Abstract reduction of proximal femur fragments due to the


Subtrochanteric femur fracture fixation
remains one of the most challenging procedures to orthopedic surgeons. Apart of
the choices of implant used, patient positioning for intramedullary nailing of
subtrochanteric femoral fracture plays a crucial role in fracture reduction and
should be considered during preoperative planning. It is partly contributed to
the deforming muscle forces acting one the proximal fragment of femur. As
compared to supine position, intramedullary fixation in lateral decubitus with
traction of affected leg is believed achieve to easier reduction of proximal
femur fragments due to the deforming muscle forces, easier attainment of
intramedullary fixation entry point due to les interference of the thorax and
chest wall especially in obese patient.  We
report the case of a 28-year-old male patient who underwent intramedullary
fixation of right subtrochanteric fracture in lateral decubitus with traction
of the affected leg.

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Keywords: Subtrochanteric femur fracture,
lateral decubitus, traction



Subtrochanteric fracture accounts for 25% of
proximal femur fracture and their distribution is bimodal which involves young
made adults and old females predominantly3.  Subtrochanteric fracture is unstable as result
of the high compressive and tensile forces of muscle that separate the fracture
segments. Therefore surgery is the optimal option for the patients with no
absolute contraindication. 
Intramedullary fixation has been gaining popularity for the past decades
due to its unique advantage- short force arm which can better distribute the
stress compared to extramedullary fixation5.
Intramedullary fixation in supine traction position has been well described.
However the literature describing intramedullary fixation in lateral decubitus
position with traction is scarce1. This is partly
contributed to its drawback as the positioning set up is more time
consuming.  Otherwise performing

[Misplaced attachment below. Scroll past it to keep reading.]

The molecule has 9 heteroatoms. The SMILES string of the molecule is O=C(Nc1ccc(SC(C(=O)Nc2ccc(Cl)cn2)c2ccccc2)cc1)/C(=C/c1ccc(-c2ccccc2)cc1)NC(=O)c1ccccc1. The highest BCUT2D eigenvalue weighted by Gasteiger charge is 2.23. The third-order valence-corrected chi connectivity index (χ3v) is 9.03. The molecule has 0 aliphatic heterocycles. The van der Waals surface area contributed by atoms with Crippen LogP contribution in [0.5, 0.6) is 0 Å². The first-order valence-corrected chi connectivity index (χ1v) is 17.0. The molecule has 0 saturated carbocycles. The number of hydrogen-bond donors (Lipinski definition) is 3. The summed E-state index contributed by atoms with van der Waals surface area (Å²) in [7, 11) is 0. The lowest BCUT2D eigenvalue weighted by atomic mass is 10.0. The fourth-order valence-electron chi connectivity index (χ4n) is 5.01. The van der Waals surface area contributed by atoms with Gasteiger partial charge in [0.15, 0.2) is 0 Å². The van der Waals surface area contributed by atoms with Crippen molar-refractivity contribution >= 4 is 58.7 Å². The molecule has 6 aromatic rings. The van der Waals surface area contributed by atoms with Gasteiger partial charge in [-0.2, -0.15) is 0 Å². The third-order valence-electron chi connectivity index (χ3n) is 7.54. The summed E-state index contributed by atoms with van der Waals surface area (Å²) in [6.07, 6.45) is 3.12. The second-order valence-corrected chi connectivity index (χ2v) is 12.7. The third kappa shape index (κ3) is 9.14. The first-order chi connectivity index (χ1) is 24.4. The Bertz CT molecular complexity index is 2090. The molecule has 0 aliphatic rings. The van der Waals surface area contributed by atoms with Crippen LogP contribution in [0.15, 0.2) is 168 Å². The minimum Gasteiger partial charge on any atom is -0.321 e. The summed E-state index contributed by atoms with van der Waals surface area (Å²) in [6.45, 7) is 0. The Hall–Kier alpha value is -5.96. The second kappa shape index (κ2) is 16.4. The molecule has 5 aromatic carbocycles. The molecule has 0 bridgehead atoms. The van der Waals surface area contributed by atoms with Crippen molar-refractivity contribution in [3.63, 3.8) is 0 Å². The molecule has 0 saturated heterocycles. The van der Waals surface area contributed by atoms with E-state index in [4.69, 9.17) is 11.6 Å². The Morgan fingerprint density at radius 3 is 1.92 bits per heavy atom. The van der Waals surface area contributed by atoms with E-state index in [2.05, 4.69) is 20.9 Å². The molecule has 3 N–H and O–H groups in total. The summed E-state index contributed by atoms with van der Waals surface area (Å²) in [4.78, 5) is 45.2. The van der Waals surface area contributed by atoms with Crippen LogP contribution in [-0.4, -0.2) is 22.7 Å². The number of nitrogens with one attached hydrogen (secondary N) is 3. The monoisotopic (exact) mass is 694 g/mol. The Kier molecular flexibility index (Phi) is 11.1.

intramedullary fixation in lateral decubitus position with traction table
provides an alternative to orthopedic surgeons for easier access to entry point
and fracture reduction. We reported a 28-year-old man who underwent
intramedullary fixation for subtrochanteric fracture in lateral decubitus
position in traction table. 



A 28-year-old man had injured his right lower
limb after a motor vehicle accident. Post trauma, he complained of pain over right
proximal thigh and was unable to lift up his right leg. Physical examination
revealed a deformity over right thigh with intact neurovascular function.
Standard pelvis and right femur radiographs show a fracture over right
subtrochanteric femur (Figure 1). Otherwise lesser trochanter and piriformis
fossa were intact.


The patient underwent intramedullary fixation
under general anesthesia using cephalomedullary nail. He was positioned in
lateral position on traction table, with the operative leg over the top of the
perineal post (Figure 2). Boot was attached to the table with traction applied;
hip was slightly adducted and moderately flexed. The leg was then internally
rotated 10-15 degrees.  Contra-lateral
knee was flexed with boot attached. Padding was placed over fibular neck
prominence over non operative leg. Closed reduction was achieved under C-arm
fluoroscopy guidance. C-arm was brought in perpendicular to the long axis of
the femur. When moving proximally and distally, the entire C-arm was moved, to
stay perpendicular to the long axis. To visualize the proximal femur and the
head, C-arm was rotated 15° over the top and tilted 45° cephalad. After
prepping and draping, 3-5cm of skin incision was made with greater trochanter